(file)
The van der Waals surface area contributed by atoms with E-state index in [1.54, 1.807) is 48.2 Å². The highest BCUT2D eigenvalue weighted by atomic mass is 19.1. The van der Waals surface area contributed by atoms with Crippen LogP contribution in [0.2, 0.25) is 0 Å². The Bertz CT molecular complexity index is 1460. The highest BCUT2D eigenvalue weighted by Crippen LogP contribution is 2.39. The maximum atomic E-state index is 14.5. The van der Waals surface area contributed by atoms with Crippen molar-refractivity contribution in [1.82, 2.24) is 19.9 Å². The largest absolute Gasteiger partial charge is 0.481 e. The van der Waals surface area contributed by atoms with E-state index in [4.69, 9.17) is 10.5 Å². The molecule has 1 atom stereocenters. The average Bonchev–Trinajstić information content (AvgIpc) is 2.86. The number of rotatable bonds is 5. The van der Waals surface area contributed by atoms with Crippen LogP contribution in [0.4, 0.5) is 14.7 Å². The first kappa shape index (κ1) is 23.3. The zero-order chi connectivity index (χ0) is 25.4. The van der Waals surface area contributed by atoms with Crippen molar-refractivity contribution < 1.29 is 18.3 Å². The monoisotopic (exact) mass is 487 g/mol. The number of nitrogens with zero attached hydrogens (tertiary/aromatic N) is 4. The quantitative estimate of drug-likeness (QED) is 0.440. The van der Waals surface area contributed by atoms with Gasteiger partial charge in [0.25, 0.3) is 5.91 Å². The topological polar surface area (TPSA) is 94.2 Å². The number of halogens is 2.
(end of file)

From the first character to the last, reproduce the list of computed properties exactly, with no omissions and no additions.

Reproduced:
The van der Waals surface area contributed by atoms with E-state index in [1.54, 1.807) is 48.2 Å². The highest BCUT2D eigenvalue weighted by atomic mass is 19.1. The van der Waals surface area contributed by atoms with Crippen LogP contribution in [0.2, 0.25) is 0 Å². The Bertz CT molecular complexity index is 1460. The highest BCUT2D eigenvalue weighted by Crippen LogP contribution is 2.39. The maximum atomic E-state index is 14.5. The van der Waals surface area contributed by atoms with Crippen molar-refractivity contribution in [1.82, 2.24) is 19.9 Å². The largest absolute Gasteiger partial charge is 0.481 e. The van der Waals surface area contributed by atoms with E-state index in [4.69, 9.17) is 10.5 Å². The molecule has 1 atom stereocenters. The average Bonchev–Trinajstić information content (AvgIpc) is 2.86. The number of rotatable bonds is 5. The van der Waals surface area contributed by atoms with Crippen LogP contribution in [0.4, 0.5) is 14.7 Å². The first kappa shape index (κ1) is 23.3. The zero-order chi connectivity index (χ0) is 25.4. The van der Waals surface area contributed by atoms with Crippen molar-refractivity contribution < 1.29 is 18.3 Å². The monoisotopic (exact) mass is 487 g/mol. The number of nitrogens with zero attached hydrogens (tertiary/aromatic N) is 4. The quantitative estimate of drug-likeness (QED) is 0.440. The van der Waals surface area contributed by atoms with Gasteiger partial charge in [0.25, 0.3) is 5.91 Å². The topological polar surface area (TPSA) is 94.2 Å². The number of halogens is 2.